SEXIST MUSIC VIDEOS
WORK FROM HOME BY FIFTH HARMONY
This music video demonstrates the sexy portrayal of young adult females with revealing clothing and submissive dancing. Each one of the artists have some sort of solo spotlight throughout the music video to enhance their body and personal submissive dance moves. I, personally, find this irrational because this young group of female artists have changed their entire reputation around within a year from song lyrics about teenage love and heartbreaks to submissive song lyrics; and not just one song, but almost an entire album. I believe that this music video is not only sexist to females with the submissive dancing and revealing clothing but also with the meaning behind the song's lyrics. "Work from Home" has lyrics which summarize that the male should "work from home", that way the two are together. With that, the female can still take on the submissive role at home.
SIDE TO SIDE BY ARIANA GRANDE FT. NICKI MINAJ
Ariana Grande has recently released an album called "Dangerous Woman", and with the name itself signifies "someone who's not afraid to take a stand, be herself and be honest" (Ariana Grande). Although Grande's song lyrics and the album itself may or may not follow that statement, however, in my opinion, I believe that her music videos definitely do not. In her music video, "Side to Side", Ariana starts off her video on a exercise bicycle, with revealing clothing, along with her backup dancers, with submissive dancing (as mentioned before with Fifth Harmony). I don't believe females are supposed to show that they aren't afraid to take a stand through that kind of message as well as the meaning behind the song. "Side to Side" is originated from Ariana Grande's sex life, where the meaning of side to side is practically incapable of walking straight due to sexual intercourse. Therefore, this is an example of a sexist music video because the producers are aware of the meaning and yet still pursue in the image of a female in a seductive and submissive view.
"OFFICE LOVE" — AXE
In 2014, Axe released a very sexist commercial called "Office Love", eventually portraying the message "Hair. It's what girls see first". The commercial demonstrates sexism because of the representation of how a head of hair and a pair of breasts fall in love; making it very obvious that the hair represents a male, and the breasts represent a female. In the commercial, it shows a variety of scenes where the two try to get close but eventually don't meet until the end where the faces are revealed and the slogan comes up. The idea of a sexist commercial is clear because Axe was trying to convey that if a man wants to be desired by a woman, than it would be through his hair (as it's the most important feature for desirability). On the other hand, while the female desires over the male's hair, the male desires over her breasts. In other words, by not showing the character's faces, the emphasis of sexism is showed on physical characteristics.
"DEFY LABELS" — MINI COOPER SUPER BOWL 2016
In 2016, Mini Cooper released a commercial for the Super Bowl to display their new advertisement "Defying Labels". In this commercial, Serena Williams was portrayed as the spotlight of the commercial, for her to express herself, through motivation, by overcoming her stereotyped labels. In the ad, Serena has been labeled "too strong, too sexy, too focused on tennis, and mean". For her to get pass those labels, she had to defy herself through motivation; this of course led to a backstory. She then connected herself with the labels to the advertising product, the Mini Cooper, of how it doesn't necessarily compete with others, but instead tries to be original. This commercial, doesn't actually fit under the category as sexist, however I did feel the need to share this commercial because it endures sexism to the point where you need to define yourself aside from the stereotypes and labels from the world. I believe Mini Cooper did a splendid job with this commercial portraying this statement of defying labels.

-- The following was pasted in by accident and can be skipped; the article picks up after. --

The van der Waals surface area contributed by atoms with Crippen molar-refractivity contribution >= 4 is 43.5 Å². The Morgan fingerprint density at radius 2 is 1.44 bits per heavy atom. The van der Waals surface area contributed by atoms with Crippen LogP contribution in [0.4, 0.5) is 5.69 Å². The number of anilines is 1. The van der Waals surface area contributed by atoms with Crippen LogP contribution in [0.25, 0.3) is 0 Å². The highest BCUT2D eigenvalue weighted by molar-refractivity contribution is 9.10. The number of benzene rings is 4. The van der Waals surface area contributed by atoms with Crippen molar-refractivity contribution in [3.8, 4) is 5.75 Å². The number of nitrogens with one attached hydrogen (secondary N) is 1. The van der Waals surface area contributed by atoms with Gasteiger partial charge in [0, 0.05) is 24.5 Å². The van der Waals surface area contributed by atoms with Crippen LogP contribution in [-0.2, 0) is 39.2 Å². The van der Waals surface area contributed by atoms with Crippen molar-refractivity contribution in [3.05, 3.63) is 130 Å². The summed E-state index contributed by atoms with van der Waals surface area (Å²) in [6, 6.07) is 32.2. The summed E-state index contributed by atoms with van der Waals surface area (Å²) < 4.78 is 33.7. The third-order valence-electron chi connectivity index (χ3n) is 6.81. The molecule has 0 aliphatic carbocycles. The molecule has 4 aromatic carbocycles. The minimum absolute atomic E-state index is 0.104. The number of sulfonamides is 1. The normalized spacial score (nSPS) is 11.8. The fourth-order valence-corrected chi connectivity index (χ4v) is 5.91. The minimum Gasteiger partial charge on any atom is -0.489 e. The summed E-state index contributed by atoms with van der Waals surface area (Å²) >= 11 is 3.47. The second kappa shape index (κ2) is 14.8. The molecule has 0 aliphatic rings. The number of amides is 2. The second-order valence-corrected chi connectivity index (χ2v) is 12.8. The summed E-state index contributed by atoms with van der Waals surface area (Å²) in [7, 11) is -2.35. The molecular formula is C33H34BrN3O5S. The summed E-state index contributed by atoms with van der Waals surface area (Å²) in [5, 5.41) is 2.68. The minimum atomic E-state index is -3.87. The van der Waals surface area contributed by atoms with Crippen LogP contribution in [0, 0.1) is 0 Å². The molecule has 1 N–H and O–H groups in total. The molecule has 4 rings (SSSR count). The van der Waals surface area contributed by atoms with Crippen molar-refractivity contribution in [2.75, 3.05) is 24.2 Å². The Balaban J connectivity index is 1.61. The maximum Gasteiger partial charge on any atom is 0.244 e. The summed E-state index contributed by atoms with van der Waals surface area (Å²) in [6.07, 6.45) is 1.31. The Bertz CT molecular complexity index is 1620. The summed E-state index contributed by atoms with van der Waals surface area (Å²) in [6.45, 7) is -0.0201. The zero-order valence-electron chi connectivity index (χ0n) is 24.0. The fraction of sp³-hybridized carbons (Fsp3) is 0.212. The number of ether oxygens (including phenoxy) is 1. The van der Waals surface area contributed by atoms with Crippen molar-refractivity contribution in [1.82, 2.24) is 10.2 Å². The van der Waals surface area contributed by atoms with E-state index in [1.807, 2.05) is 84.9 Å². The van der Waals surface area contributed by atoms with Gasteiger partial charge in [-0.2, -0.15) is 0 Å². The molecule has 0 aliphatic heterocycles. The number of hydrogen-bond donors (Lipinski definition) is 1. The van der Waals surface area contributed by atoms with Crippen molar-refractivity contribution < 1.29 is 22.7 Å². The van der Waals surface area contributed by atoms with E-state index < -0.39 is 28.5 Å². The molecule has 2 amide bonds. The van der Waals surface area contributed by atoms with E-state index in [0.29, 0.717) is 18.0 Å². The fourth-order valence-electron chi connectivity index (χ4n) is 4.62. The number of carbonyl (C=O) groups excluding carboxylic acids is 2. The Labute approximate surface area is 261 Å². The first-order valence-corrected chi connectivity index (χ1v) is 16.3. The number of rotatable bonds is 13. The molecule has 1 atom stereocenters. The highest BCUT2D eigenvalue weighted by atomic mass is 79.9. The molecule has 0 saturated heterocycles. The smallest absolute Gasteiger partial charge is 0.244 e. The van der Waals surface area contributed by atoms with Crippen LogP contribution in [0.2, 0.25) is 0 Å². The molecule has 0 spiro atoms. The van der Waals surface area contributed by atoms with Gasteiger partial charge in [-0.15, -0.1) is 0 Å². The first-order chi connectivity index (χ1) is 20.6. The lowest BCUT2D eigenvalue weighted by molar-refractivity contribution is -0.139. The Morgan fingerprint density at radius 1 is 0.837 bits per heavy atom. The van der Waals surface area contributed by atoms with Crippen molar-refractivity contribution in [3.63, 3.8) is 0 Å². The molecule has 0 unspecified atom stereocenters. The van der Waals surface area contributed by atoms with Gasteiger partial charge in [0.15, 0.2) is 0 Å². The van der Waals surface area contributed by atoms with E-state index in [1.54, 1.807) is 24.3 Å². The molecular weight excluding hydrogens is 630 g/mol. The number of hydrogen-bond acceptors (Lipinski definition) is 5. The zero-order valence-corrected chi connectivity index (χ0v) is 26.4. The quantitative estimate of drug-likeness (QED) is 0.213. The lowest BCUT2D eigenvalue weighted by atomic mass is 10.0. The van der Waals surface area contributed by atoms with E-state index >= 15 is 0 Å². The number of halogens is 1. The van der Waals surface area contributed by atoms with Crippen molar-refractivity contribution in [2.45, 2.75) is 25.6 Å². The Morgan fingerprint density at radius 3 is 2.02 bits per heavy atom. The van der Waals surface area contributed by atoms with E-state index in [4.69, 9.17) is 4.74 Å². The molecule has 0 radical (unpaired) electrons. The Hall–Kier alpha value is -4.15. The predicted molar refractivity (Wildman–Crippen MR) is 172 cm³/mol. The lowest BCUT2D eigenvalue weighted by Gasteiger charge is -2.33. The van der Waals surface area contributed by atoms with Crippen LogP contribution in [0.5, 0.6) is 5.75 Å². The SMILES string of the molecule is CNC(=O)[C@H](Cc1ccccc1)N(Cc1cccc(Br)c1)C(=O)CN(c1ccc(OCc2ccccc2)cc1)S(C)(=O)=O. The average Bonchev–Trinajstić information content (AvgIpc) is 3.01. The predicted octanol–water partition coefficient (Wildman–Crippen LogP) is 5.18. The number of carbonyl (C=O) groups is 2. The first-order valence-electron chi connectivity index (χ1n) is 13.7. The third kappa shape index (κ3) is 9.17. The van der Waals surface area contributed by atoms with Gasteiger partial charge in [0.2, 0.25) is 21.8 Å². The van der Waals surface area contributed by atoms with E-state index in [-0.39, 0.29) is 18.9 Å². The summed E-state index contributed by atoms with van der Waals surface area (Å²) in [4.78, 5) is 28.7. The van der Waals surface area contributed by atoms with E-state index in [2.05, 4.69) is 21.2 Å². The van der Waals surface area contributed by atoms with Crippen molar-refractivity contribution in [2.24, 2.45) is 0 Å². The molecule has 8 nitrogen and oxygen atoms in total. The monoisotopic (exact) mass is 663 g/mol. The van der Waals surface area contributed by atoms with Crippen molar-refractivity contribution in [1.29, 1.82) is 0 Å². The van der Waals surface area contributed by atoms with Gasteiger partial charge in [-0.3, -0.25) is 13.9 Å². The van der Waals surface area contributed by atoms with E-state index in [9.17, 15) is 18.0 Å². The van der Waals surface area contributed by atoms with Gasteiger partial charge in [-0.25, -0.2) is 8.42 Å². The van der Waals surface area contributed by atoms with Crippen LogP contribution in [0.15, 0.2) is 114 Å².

"#LASHEQUALITY" — COVERGIRL
This past November, Cover Girl released a new advertisement of "#LashEquality", which also leads to Cover Girl's first Cover Boy! He is James Charles from New York, and believes that the "industry is actually becoming genderless, and [they're] really making the push toward equal opportunities for everybody, regardless of race, sexuality, gender...[He] thinks it's a huge steppingstone for such a big and iconic company" (James Charles). I believe that this commercial fits under the category of being a homophobic/heterosexist commercial because Cover Girl has made such a big step in reaching out and being gender equal by having their first Cover Boy. James even said so himself in an interview, "We've made so many amazing progressions with gay rights, gender inclusivity and self-expression...[but] a lot of people still don't support or understand it". On top of the whole Cover Boy release, the commercial which involved James Charles and other female stars (such as Katy Perry), advertised a new mascara for "#LashEquality"; again portraying the fact that each and every one is different, and thus deserving the equality for everyone's needs.
What is Sexism?